There is a clear fight between the desire of the IT business world to manage the new reality and the intention of the governments to regulate this process. Both sides have their own reasons. On the one hand, it is important to secure freedom of entrepreneurship; on the other – personal data use, sensitive information protection, and application of IT instruments for political manipulation must be regulated.

Approaching Multiverse should not mean chaos in virtual reality; DeepFake should not be allowed to flow unrestricted, so to say.

TechUkraine: In 2021, Japan and the USA reaffirmed the countries’ security alliance and focused on cooperation in several areas related to technology and innovation, such as the digital economy, 5G network infrastructure, cybersecurity, and critical infrastructure resilience. According to the war in Ukraine, including the first global cyber war, and the expertise of our tech specialists, what do you think about cooperation with our countries in this spheres?

Sergiy Korsunsky: Partially I answered your question above. I can add that our partners in many countries have expressed huge interest in our experience in countering Russian propaganda and cybersecurity.

Russian hackers have attacked Ukraine for years, and we learned a lot about how to protect our Governmental services and business environment in this global cyber war.

I can tell you firsthand that both US and Japanese professionals admire our ability to maintain online banking services during the brutal war.

We now have much more knowledge as well about how 5G networks work in times of crisis and how to provide resilience to communication systems.

For example, it is essential to choose the equipment carefully. I mean, the country of equipment origin and the producer. It is a priceless experience for our partners.

TechUkraine: Being a Doctor of Science in Physics and Mathematics, headed Director-General of the Department for State Scientific and Technological Programs at the State Committee on Science and Technologies of Ukraine at the beginning of Ukrainian Independence in 1990th, what is the role of science and technology in strengthening cooperation between countries?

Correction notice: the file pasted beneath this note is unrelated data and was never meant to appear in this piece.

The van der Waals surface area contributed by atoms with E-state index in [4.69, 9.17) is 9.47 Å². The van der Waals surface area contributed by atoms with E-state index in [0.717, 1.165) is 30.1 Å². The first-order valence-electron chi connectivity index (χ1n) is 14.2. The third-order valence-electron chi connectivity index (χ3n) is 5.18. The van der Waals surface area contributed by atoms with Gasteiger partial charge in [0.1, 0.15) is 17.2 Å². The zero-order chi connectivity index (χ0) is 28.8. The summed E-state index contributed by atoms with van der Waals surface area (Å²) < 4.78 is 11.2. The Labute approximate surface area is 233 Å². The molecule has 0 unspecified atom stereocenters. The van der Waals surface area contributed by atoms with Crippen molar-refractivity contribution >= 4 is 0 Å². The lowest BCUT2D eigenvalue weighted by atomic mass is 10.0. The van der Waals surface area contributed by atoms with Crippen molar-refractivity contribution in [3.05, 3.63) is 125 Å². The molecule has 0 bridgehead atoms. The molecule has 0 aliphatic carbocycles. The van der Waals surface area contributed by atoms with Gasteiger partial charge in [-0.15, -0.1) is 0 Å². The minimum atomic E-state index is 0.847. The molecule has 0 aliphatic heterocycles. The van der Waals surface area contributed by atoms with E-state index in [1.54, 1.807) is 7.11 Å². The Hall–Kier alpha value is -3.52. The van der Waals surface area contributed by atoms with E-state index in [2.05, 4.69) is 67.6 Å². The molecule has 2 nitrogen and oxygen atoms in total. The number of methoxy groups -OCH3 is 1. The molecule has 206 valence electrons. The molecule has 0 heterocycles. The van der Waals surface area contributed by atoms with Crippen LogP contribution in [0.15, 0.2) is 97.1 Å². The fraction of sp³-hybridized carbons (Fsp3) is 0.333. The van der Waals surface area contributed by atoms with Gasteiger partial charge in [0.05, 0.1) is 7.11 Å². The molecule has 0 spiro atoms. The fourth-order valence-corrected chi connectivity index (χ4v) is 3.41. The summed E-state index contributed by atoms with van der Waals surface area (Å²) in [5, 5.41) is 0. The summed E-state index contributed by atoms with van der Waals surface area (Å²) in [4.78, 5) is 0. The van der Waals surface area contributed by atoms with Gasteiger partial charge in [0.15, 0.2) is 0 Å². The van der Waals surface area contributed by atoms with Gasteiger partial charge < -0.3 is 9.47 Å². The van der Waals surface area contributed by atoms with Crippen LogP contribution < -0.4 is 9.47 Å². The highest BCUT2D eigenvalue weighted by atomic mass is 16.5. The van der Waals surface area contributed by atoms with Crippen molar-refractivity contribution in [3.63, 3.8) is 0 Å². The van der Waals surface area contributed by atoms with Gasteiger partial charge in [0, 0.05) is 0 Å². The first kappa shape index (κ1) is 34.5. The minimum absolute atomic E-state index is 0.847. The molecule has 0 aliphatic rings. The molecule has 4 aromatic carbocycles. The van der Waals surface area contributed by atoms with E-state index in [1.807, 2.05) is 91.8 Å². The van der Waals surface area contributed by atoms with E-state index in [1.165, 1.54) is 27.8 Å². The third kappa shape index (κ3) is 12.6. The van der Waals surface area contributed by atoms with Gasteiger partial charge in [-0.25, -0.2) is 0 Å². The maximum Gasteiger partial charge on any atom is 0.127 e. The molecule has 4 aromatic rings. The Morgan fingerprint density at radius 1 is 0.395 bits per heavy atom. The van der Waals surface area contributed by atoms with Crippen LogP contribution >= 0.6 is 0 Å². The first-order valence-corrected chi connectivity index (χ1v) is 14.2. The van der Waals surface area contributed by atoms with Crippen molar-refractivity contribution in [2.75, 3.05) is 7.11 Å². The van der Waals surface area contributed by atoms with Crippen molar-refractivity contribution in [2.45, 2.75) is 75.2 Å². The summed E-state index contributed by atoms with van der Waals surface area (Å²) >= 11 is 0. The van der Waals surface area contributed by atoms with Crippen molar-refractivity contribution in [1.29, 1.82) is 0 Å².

Sergiy Korsunsky: Science diplomacy is an indispensable part of the modern world. But there is a catch here. Some countries use science and technology-related partnerships for illegal obtaining of sensitive information. That means that before you enter into such alliances between states, the issues of intellectual property rights protection must be secured first.

One thing if you are a theoretician, as I was in my research many years ago, the other is if you deal with cutting-edge knowledge in terms of practical applications. But let me stress that liberty for a researcher to apply and receive support from any legal source, private or governmental funds must be secured as well as academic standards only should be applied for evaluation of the results.

In the Academia world, the less Government involvement, the better.

TechUkraine: What is your projection on the Ukrainian tech sphere and the potential for further fighting, defending, rebuilding, recovering, and developing the country during and after the war?

Sergiy Korsunsky: Two significant things happened in Ukraine in recent years.

The creation of the National Science Fund, and the other is the Ukrainian Startup Fund. This is how the tech world should work.

  • The first stage is a peer-review system for support of basic, so-called fundamental research,
  • and the second – is support for startups that can produce products.

Unfortunately, the war interrupted this process but did not stop people from exploring and creating. Many researchers found themselves abroad, and it is the government’s responsibility to attract them back.

I can tell you that before the war, only a few Ukrainian students were enrolled into universities in Japan as well a very limited number of researchers were employed here.

Today 35 universities opened their doors to Ukrainian graduate and post-graduate students, and the modest estimate is more than 200 of them.

This is a very important development since, in a year, we will have a solid base for contacts between Ukrainian and Japanese academics. The future is high-tech, digital, and ours if we catch the train of world development. Russia is trying to bring us back to the past, to times of autocracy and restrictions on freedoms. We will not allow this to happen.

But in considering the new future of Ukraine, we must strongly support the R&D sphere and invest in education and research facilities. War has taken so many lives of bright and talented Ukrainians, and this should not be in vain.